Background: Heart transplantation in children has revolutionized the care of young
patients with congenital and acquired heart disease, with considerable improvements in survival and
quality of life. Heart transplantation is now being offered as a potentially life-saving option to
pediatric patients with many cardiac conditions, and yet the major limiting factor remains the lack of
suitable donor hearts.
Requirement: Transplant teams and UNOS (the United Network for Organ Sharing) must attempt
the formidable task of balancing the needs of an individual patient with a responsibility to determine
the best use of a donor heart and promote equitable donor allocation. These issues become even more
salient when the transplant candidate is a child with intellectual disability (ID) or neurodevelopmental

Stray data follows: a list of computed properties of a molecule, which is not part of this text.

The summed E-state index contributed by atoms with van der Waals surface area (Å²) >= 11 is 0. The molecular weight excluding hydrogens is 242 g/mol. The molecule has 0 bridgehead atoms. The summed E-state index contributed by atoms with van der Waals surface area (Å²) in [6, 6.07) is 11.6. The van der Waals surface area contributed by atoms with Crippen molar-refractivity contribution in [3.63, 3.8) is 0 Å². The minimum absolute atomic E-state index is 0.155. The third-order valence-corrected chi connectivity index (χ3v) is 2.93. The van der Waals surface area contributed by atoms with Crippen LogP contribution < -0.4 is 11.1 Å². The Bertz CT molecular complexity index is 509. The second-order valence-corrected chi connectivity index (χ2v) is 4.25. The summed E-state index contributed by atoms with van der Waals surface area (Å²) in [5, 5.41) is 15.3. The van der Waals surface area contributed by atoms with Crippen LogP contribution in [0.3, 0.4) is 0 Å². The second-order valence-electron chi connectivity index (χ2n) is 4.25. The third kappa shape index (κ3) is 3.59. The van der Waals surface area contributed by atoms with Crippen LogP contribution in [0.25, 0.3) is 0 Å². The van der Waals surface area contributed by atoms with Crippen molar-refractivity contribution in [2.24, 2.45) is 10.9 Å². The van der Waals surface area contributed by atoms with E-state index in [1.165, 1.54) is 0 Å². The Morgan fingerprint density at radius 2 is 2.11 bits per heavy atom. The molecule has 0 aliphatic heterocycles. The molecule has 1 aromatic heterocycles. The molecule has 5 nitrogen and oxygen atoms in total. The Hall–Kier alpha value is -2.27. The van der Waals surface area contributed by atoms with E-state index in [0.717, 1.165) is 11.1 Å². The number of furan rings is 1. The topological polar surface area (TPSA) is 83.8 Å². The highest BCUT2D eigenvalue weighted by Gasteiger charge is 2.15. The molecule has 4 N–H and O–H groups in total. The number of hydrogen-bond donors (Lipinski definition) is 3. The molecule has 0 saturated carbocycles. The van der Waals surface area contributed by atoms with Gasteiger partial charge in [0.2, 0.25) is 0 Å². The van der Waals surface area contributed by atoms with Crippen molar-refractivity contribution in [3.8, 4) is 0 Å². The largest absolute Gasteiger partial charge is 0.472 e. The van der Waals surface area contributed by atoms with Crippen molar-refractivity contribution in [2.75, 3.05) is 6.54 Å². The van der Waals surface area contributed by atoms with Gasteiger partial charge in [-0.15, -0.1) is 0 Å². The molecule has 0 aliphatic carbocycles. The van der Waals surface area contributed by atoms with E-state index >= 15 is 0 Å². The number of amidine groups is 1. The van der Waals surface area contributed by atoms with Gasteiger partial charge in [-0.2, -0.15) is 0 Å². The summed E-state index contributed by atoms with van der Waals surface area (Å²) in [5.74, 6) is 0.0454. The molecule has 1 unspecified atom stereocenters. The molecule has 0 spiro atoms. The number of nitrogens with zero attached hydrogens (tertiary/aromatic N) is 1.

delay (NDD). In this paper, we review the literature on the clinical practice and
ethical considerations surrounding heart transplantation in children, with a focus on those with ID or
NDD. We also review our experience at a major center for pediatric heart transplantation.
Keywords: Heart transplant, pediatrics, intellectual disability, neurodevelopmental delay, ethics, pediatric heart transplantation.
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